Stroking the boss

Bosses bully most when they feel inadequate. If there ever was a reason to kiss-up the boss, this has to be it. Common sense, of course, but two California college profs have confirmed it in a study. When bosses feel they are not up to the job (the key is how they feel -- even if they are actually doing a good job, it doesn't matter) they tend to be harsher with those around them. 

In role-play situations, participants who felt their egos were being challenged would sabotage an underling's chance of winning money. In another situation, those who felt inadequate would use a loud obnoxious horn to reprimand underlings for mistakes. The more secure would choose a more quiet sound, or even silence.

On the other hand, participants who scored high on a leadership test or who recalled a time that made them feel good about themselves were not harsh with their underlings. In all cases, the participants were asked to rate their own competency, allowing them to report on their self-image.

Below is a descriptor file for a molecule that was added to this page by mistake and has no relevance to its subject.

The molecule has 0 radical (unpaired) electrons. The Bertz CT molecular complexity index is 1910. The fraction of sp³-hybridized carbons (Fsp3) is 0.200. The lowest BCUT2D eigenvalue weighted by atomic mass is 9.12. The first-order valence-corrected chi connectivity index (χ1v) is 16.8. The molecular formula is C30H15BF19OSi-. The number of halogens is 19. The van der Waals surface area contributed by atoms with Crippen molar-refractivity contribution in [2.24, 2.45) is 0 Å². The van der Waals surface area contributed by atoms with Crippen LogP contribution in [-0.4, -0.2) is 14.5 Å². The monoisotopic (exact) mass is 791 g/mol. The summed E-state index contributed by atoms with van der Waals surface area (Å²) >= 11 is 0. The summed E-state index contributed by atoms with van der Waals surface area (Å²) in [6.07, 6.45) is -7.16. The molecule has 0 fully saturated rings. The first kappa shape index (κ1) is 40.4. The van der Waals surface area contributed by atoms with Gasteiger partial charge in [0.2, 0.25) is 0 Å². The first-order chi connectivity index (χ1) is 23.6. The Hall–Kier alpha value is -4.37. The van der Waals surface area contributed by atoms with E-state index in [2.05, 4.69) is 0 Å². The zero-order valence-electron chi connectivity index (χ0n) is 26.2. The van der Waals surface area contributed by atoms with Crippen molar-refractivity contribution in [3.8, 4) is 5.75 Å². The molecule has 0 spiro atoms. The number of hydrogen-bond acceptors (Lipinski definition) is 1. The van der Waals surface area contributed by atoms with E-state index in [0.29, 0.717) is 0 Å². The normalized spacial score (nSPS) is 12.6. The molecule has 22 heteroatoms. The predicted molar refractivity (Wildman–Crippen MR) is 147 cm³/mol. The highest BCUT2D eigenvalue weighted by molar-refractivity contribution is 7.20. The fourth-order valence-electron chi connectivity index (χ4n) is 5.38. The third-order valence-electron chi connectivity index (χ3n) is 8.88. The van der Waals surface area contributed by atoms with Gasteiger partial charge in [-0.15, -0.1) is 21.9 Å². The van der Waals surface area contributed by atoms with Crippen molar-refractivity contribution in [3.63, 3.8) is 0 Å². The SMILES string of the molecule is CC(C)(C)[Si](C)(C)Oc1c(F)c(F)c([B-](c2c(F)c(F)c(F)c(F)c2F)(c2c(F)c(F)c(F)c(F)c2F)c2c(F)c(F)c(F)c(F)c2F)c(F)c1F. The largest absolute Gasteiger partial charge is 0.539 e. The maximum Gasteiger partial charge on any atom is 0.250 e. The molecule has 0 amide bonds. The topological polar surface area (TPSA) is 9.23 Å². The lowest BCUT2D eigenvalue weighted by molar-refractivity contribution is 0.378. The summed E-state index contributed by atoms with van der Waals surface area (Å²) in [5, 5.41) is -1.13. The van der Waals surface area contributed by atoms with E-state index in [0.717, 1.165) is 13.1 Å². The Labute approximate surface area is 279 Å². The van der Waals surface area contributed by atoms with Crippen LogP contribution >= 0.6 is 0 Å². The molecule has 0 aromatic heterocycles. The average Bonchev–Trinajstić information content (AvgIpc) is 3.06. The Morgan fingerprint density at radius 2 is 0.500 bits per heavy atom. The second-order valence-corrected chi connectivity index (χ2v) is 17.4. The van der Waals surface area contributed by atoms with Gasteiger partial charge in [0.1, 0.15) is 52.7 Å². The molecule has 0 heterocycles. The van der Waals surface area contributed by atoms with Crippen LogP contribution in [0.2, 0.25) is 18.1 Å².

"Incompetence alone doesn't lead to aggression," co-author Serena Chen, associate professor of psychology at University of California at Berkeley, said a news release about the study. "It's the combination of having a high-power role and fearing that one is not up to the task that causes power holders to lash out. And our data suggest it's ultimately about self-worth."

Our takeaway: The more secure you can make your boss feel, the better it'll be for you. But you knew that.    

The study, also conducted by Nathanael Fast, assistant professor of management and organization at the University of Southern California, is published in the November issue of Psychological Science.